The shift of the U.S. House of Representatives to Republican control is expected to give the GOP and Wall Street a fresh opportunity to reshape pending financial regulations.
Republicans will have oversight of the agencies whose task is to implement the Dodd-Frank Wall Street Reform and Consumer Protection Act, The New York Times reports. The Securities and Exchange Commission and the Commodity Futures Trading Commission will be working on more than 240 rules that govern items such as bank capital standards.
The House takeover and the GOP's strengthened position in the Senate will also give the party greater influence over the direction and independence of the new Consumer Financial Protection Bureau.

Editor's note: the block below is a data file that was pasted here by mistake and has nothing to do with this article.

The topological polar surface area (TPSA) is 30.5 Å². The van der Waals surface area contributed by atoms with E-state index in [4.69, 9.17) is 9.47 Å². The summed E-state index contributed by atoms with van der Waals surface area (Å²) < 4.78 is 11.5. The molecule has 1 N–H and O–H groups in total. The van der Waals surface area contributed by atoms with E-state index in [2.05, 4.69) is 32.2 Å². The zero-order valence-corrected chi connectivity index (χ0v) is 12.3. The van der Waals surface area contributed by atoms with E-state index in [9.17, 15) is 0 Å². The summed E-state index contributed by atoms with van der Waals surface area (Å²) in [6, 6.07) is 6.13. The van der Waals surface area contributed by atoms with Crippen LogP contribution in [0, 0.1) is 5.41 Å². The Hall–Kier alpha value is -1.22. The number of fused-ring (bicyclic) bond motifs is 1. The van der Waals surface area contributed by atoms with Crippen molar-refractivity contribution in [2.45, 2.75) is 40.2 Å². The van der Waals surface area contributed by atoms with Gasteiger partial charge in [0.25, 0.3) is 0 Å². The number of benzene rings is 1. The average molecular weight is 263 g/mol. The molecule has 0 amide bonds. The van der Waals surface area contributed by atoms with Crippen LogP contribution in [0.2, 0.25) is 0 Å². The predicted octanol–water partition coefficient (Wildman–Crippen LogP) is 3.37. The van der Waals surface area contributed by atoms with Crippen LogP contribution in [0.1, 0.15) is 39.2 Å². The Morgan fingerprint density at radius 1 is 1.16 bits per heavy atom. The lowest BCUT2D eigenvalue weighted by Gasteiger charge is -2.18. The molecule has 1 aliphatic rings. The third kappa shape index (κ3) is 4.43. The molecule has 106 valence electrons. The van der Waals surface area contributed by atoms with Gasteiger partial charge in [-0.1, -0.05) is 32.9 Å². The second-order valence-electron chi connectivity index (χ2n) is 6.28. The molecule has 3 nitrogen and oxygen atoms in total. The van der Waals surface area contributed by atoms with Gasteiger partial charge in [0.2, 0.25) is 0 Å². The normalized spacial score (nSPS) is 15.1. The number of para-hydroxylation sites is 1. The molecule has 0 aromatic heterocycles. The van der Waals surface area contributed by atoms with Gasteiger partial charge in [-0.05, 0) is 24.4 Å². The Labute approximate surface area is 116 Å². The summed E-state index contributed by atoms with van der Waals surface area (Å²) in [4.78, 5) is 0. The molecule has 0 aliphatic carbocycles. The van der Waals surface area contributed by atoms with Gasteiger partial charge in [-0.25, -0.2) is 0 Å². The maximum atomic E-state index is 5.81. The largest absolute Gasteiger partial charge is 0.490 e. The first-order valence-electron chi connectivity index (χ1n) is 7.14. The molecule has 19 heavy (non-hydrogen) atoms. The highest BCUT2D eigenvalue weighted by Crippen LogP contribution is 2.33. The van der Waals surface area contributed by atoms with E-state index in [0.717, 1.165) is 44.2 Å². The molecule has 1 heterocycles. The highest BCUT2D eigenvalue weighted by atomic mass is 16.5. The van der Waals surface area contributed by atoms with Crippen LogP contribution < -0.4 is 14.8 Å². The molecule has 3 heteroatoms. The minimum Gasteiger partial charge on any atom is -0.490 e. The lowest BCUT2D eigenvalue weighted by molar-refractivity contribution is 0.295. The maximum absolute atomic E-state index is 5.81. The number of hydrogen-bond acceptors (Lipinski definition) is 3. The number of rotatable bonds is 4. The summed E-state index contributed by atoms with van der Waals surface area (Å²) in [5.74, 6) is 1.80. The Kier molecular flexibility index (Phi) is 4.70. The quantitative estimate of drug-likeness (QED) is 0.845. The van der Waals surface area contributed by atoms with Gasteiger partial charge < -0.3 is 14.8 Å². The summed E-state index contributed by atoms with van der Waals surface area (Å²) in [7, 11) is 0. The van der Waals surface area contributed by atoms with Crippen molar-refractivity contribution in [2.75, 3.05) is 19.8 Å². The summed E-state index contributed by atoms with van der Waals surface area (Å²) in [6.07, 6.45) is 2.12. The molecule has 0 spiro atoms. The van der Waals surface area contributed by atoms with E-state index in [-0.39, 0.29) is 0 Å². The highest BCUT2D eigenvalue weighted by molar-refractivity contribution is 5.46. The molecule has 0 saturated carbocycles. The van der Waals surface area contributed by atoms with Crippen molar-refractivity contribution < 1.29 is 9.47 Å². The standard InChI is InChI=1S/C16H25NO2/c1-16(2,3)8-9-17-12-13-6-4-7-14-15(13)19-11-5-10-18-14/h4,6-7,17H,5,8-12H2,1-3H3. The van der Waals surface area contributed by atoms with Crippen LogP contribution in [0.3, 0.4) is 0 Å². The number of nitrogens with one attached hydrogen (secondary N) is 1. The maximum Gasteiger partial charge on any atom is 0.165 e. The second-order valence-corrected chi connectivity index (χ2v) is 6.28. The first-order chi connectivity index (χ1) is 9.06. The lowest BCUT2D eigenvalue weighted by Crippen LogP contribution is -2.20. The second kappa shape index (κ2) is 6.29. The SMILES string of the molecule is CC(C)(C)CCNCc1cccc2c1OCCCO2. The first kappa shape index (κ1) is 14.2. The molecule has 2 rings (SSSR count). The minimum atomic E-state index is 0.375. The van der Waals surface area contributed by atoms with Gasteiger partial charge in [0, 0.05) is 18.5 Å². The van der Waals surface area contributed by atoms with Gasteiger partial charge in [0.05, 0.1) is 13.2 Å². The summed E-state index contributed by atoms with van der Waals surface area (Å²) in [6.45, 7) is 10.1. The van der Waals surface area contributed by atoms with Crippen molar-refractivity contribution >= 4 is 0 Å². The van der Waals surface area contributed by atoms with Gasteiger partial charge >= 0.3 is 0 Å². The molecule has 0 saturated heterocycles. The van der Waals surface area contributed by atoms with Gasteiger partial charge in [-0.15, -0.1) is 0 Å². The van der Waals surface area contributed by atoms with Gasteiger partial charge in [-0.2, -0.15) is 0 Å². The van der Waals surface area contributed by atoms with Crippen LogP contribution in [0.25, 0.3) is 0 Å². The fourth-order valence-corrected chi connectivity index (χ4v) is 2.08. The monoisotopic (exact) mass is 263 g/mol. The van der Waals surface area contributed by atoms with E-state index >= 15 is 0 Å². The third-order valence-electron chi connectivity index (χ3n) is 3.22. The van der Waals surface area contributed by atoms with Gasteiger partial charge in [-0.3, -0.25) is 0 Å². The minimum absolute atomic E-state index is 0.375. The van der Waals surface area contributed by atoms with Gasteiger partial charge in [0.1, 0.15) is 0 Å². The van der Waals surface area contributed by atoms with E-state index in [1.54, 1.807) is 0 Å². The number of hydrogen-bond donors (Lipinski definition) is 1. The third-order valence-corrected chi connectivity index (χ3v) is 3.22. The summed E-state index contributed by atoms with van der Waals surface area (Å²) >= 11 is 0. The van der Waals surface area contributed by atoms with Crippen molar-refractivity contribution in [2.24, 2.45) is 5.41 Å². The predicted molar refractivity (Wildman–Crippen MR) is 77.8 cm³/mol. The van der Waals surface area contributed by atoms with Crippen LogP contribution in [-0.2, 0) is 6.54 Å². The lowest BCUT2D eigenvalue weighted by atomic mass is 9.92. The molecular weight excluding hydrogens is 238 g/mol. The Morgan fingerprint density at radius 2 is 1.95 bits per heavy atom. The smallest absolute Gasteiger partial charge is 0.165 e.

Republicans say they will use the House Financial Services Committee to ensure that regulators such as the CFTC and the consumer protection bureau do not write rules for the banking industry that lawmakers consider overly restrictive, Bloomberg News reports.
Slower rule making or additional pressure on regulators could benefit companies such as Goldman Sachs Group Inc., JPMorgan Chase & Co. and Bank of America Corp., which lobbied against parts of the Dodd-Frank law and predicted it would hurt their financial results.
Democrats still control the Senate, and Republicans are unlikely to be able to fundamentally reshape or repeal the Dodd-Frank law or unwind the government's role in housing finance. But the Republican approach will mark a shift from Democratic policies.